MATTHEW CERTNER: There's a lot of bullying that goes on in schools and at recess. I mean, the University of California just did a report that 46% of children who have autism
have experienced bullying. So we wanted to combat that. And we even looked into it further. We found out the number is a lot higher. The Interactive Autism Network reported the number's actually
around 63%. So we said, why can't we hit it at the root cause? So why can't we find out at what age can we teach children to be accepting of everyone?
[GENTLE GUITAR MUSIC] The kid was playing t-ball, and parents and other teammates
were calling for the coach to skip his turn at bat. We're talking about t-ball-- 10, 11-year-old kids.
That's not the point of the game, right? It's not. And coaches today are unintentionally callous. Kids are way too competitive.
And that's the root of it. That's where we wanted to start SNAP. Special Needs Athletic Programs, it's a nonprofit in Morristown, New Jersey.
We started it back in 2009 when a close family friend was diagnosed with autism. It started with athletics. We saw that our family friend really
wasn't being included when it came to recreational leagues, or even just in school, at lunch, and at recess.
And we knew that we can provide not only him, but his friends with a team, an opportunity to be a part of something. And it quickly grew.
And what started as just sports clinics grew into an educational platform as well. It was the family friend that you do everything with--
family, vacations, family dinners, holidays. I was always big with sports. So was my brother. And seeing someone that we know not being included
and seeing other kids unintentionally callous when it comes to sports, we knew that we could do something,
and we did. And we saw such a tremendous impact in this kid's life. And that's-- that's kind of where it started.
And it's only grown from there, from 2 to 3 kids up to 10, 11 kids. And then all of a sudden, we had waitlists,
and we had to expand into more planes in Warren, and Lodi, and throughout New Jersey. Now, it's in six other states.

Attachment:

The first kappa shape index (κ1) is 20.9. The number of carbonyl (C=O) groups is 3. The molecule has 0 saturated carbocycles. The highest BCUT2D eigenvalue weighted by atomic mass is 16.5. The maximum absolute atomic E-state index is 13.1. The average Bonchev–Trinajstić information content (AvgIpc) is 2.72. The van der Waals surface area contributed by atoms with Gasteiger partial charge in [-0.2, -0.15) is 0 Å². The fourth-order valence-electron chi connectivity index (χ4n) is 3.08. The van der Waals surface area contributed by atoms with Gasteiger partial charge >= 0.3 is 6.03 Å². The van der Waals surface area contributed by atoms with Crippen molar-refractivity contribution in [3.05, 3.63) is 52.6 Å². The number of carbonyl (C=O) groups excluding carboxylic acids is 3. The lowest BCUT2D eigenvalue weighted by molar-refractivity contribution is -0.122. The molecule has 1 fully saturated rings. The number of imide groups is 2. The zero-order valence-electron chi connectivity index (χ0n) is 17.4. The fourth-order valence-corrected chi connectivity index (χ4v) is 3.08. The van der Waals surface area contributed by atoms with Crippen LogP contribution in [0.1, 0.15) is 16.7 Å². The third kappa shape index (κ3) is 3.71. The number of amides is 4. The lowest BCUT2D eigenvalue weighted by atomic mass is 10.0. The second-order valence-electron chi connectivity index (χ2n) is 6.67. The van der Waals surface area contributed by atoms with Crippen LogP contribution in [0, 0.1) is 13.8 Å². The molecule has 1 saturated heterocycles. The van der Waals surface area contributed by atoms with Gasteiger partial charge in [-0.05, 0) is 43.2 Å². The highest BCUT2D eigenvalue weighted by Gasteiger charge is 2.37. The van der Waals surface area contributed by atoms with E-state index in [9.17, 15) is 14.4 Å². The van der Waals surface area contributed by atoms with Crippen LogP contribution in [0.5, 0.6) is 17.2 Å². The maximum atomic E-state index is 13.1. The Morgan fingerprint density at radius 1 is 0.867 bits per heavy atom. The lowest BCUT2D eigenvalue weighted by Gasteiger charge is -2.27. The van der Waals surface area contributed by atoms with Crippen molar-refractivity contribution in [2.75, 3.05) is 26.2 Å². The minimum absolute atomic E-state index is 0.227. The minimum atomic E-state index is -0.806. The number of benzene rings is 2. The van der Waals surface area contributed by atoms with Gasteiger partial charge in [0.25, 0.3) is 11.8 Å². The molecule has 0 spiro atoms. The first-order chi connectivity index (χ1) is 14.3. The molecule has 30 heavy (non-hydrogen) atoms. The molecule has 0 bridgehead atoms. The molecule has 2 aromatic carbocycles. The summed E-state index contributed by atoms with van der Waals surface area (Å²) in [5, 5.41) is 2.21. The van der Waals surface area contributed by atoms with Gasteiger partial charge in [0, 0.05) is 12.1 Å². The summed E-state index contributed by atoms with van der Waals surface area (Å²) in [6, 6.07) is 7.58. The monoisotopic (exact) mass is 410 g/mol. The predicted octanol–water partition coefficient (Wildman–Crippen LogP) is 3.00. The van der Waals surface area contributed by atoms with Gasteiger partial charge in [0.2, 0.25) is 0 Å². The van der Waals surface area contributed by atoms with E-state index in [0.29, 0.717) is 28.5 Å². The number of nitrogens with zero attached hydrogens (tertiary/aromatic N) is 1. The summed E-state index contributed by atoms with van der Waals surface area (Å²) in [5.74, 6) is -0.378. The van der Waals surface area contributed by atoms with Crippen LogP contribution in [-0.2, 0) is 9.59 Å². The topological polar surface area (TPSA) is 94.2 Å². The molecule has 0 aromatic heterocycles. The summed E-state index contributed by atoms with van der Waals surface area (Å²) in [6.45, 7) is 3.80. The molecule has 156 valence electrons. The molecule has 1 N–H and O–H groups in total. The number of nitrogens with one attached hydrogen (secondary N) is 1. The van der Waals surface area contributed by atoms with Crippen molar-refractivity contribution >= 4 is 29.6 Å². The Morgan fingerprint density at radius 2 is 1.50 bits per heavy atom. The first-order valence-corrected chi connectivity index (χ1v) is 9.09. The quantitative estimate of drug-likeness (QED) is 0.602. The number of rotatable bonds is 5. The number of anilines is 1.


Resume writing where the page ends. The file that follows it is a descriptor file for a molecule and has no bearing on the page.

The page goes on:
So in 2010, we saw that there was definitely a need to make an educational initiative. And that's where we kind of branched not only
to include sports, but we branched away to include education. We found that volunteers at our clinics were learning so much that we wanted to implement that
at a greater level, and to have every third and fifth grader throughout more school district in New Jersey have these trainings.
So we created these hands-on modules with the help of teachers, and parents, and educators. We created what's now the SNAP Sensitivity Trainings.
So what these kids do is they experience what it's like to have a disability. We teach them empathy over sympathy. They use mirrors, and balance balls, and other techniques
to feel what it's like. And at the end of the day, they know what it's like to be bullied, so they're not going to bully themselves.
So for example, through the use of a mirror, and a maze, and a piece of paper, we are able to simulate what it's like to have dyslexia.
So students will look into the mirror and try and write their name. It's extremely frustrating. And our mentors, who are now students
who have done the training previously, plus a gym teacher or myself, will add to the frustration. We'll ask them, what's taking so long,
or, why can't you write your name, or, can you imagine doing a standardized test like this? And the kids get very frustrated.
Other examples are we do balance techniques. We have students try to play a simple game of catch while standing on a dynadisc or a balance board.
They see how hard it is to do an everyday activity that most of them take for granted. And it's amazing to see these kids have trouble with that.
After they do these trainings, they're-- they're less likely to actually bully other kids or to tease other kids who are
having trouble. [AUDIO LOGO]